Every time we do a record, it’s different, and every time the other band members are more involved in the process. They’re my favorite musicians and my best friends. That said, in terms of writing, it’s best to have one perspective and one voice.
MC: What did the timeline end up looking like?
Schneider: Some of the stuff I started demoing as far back as 2015, so we took our time. Last year I took some time off at the beginning of the year and went traveling for a few months. So we took two years. We finished in early December of 2017.
MC: Would you call Vide Noir an L.A.-centric album?
Schneider: I think that’s the idea. The album started coalescing while we were on tour. On the road, I jot down fragments or story ideas on my phone, and when I get back to L.A. I lay it all out, I see what’s worth considering, what’s worth pursuing, see what needs to get thrown out, what needs to get put together. I had all these fragments, driving around L.A., that I started conceptualizing.
MC: There’s a myriad of references to Raymond Chandler, one of the most notable writers in the history of mystery and pulp writing—and one of my favorite writers too. One of the central characters in his stories was the city of Los Angeles itself, which took on a dark, shady, seedy personality. When did you become interested in Chandler’s books?
Schneider: My dad—and my grandmother—was a huge crime-fiction fan in general, but in particular a fan of Raymond Chandler. I don’t remember when I read my favorite book of his, but it was when I moved to L.A. I started really picturing these places and events he was describing. When you live here, you can really fall in love with his stories.
MC: And, despite how quickly Los Angeles appears to outwardly change, Chandler’s stories—many of them around 80 years old—paint suspiciously accurate portraits depicting inward truths about this place.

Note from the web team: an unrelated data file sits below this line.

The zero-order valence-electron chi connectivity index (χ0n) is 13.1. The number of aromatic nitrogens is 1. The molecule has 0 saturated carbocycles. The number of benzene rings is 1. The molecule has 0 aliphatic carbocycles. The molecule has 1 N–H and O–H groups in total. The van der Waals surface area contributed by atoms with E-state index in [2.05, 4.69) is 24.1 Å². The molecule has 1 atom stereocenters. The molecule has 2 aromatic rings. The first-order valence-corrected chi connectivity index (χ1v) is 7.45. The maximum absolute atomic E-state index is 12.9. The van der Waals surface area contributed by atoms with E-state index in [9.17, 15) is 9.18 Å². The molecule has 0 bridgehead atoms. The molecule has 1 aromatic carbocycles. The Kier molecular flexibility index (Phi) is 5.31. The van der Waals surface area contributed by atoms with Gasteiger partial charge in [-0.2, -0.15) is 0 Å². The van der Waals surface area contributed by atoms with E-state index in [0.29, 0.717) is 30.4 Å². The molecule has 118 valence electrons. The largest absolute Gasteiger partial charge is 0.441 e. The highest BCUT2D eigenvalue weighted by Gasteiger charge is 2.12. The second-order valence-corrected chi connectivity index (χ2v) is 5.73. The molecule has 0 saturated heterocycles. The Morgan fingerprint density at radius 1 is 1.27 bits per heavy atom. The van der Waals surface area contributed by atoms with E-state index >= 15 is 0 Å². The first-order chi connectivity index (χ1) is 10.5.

Schneider: Yeah, that world he created is still here. It’s really evocative, this old L.A., Hollywood, which is so beautifully described in his books. The vibe he creates is really singular and just so clear and vivid.
MC: Do you, like Chandler, try to create a world when you’re writing an album?
Schneider: Yeah, and a longer story if I can. With the album format, you can tell a rich story, but it still leaves all this other space for the imagination. What got me into music when I was young was not just the songs themselves, but the endless experience beyond the songs themselves. Once I started to realize that, I got really interested in trying to do that myself. It’s harder than it seems.
MC: Have you visited any of Chandler’s stomping grounds?
Schneider: I drive a lot, and some drives have taken me past some of those places. You can find them on the Internet now. That feeling in his books that there’s this whole sort of work that’s operating out there, and it’s seedy and there’s all these untold stories that are unfolding in this huge grid of a city … it’s very unique.
MC: Your first two albums came out on indie label I Am Sound Records. Why did you ultimately choose Republic to release Vide Noir, in conjunction with your own label, Whispering Pines? Were there many other contenders?
Schneider: Deciding on a label involves a lot of people, and there are a lot of conversations that need to be had. It’s not an easy decision. What it came down to is Republic seemed really excited and gave us the terms we really wanted, which for us mostly has to do with creative issues.
A lot of bands can get into a bad situation. It was a little different for us because our record was already done. So we made the record we wanted to make and showed it to a lot of people and see who was the most excited and had the best ideas of what to do with it.
To be honest, Republic wasn’t the label I would’ve guessed [we’d release our album through], but they seemed really fired up and let us do what we wanted to do. And they had the resources. We’re very DIY, which is good in a lot of ways, but eventually you need infrastructure and money to make certain ideas come to fruition.
MC: Were you at all reluctant to go with a major label for the first time, or is that a nonissue in 2018?